LL: Absolutely. We do all these programs—and we’ll be doing more programs—around the country to create new opportunities for people to connect with books. Because an award isn’t enough. You can give the National Book Award to whichever author wins it. But you still have to do the work of getting people to contextualize what that book is and why it’s interesting for a community to read. And I think that’s the same with translated literature as it is with young people’s literature and nonfiction and fiction and poetry. We live in a world where people’s default isn’t to just read books. We know we have work to do in terms of developing the audience in all of these categories, none of which is more important than the other. This is a fifth and permanent prize, and so all the work that we do around young people’s literature, poetry, fiction, and nonfiction, we’ll also be doing around translation.

And that creates partnership opportunities—it’s really exciting to think about how we can work and collaborate with the translation community beyond the actual submission process and awarding of honors. We’re learning from the other organizations and prizes that are out there. We’re learning from the conversations that are happening at places like Words Without Borders. We’re learning from everyone.
 

I think the more really thoughtful avenues that we can provide for the celebration and support of literature in translation, the more people may have an opportunity to connect with that literature.


WWB: The evaluation process for translated works involves its own unique complexities. To what extent might the National Book Foundation be taking cues from existing awards for translated literature in the selection of jurors, the review process, etc.?

LL: Well, the way our panels of judges work is that we pick writers and literary experts to judge the awards, but we do not give everybody a way through. We don’t say to the fiction panel, “This is what you’re looking for. This is what good National Book Award winners look like.” We don’t do any of that. We give them our basic guidelines—the things that make something eligible. We give them conflict of interest stuff. We let them know all of the logistics. And then they come up with a way through. Because we trust our judges. So will the people that are part of the panel be well-suited to coming up with a way through? Absolutely. It’s actually a very fun panel assembly process because you can pick a writer who’s a great reader, you can pick a translator, you can pick a bookseller—a whole variety of people who can have a conversation from different angles, which gets you to something really interesting. We have booksellers and critics and all sorts of folks on each of the panels.

And we’re sitting alongside other great translation awards that have been doing this work for a really long time, like the Best Translated Book Award—Chad Post has been running that prize for more than ten years. We’re also different from the other awards, however, just as we’re different from the Pulitzer, and I think the more really thoughtful avenues that we can provide for the celebration and support of literature in translation, the more people may have an opportunity to connect with that literature. So I’m excited about joining the already existing landscape and figuring out how, together, we can make even more noise.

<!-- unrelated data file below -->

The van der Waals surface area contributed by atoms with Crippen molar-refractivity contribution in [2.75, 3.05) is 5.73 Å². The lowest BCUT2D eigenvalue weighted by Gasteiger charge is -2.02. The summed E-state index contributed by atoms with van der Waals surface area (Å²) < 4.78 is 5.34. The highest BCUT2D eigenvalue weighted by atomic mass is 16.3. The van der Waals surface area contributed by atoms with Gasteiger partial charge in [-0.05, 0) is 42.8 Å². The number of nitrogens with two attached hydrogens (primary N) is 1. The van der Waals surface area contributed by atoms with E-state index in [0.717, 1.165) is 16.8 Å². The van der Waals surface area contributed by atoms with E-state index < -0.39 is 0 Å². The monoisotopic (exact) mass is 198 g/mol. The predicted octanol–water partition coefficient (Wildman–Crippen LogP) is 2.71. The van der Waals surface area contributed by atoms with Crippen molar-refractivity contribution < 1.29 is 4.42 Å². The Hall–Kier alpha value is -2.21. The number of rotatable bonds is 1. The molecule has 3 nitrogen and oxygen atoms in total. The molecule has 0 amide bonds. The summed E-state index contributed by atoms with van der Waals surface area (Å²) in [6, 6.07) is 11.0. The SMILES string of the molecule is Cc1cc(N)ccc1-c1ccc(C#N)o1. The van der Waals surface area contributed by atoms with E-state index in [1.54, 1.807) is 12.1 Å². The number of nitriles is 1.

WWB: As executive director of the National Book Foundation, you’ve been a passionate advocate for diversity and inclusivity in publishing, and for inspiring the next generations of readers. How is establishing this award for translation connected to those goals? 

LL: This is a country full of so many different kinds of people from so many different places. I think that translated literature helps us to be connected to the world as it really is, rather than our living some sort of siloed existence where we don’t acknowledge the rest of the world. I think that’s important in general. But it’s especially important for young people—so many of their parents are from other places, so many people from other countries have made their home here. And when they go into a bookstore, there should be something that reflects back their experience, that acknowledges them. And that acknowledges we are interested in that experience, that we are interested in the whole world. That it’s not just “America First.” It’s actually “Everywhere First.” The broader our literature is, the more the myriad of human experiences that can be reflected back through literature are made available to people, the better our options are, the more we will learn about ourselves and others, and the more equitable the landscape is.

 

Lisa Lucas is the executive director of the National Book Foundation. Prior to joining the Foundation, she served as the publisher of Guernica, a nonprofit online magazine focusing on writing that explores the intersection of art and politics with an international and diverse focus. Prior to that, she served as director of education at the Tribeca Film Institute, on the development team at Steppenwolf Theatre Company, and as a consultant for the Sundance Institute, San Francisco Film Society, the Scholastic Art & Writing Awards, and ReelWorks Teen Filmmaking. Lucas also serves on the literary council of the Brooklyn Book Festival. Find her on Twitter at @likaluca


Published Feb 6, 2018   Copyright 2018 Words Without Borders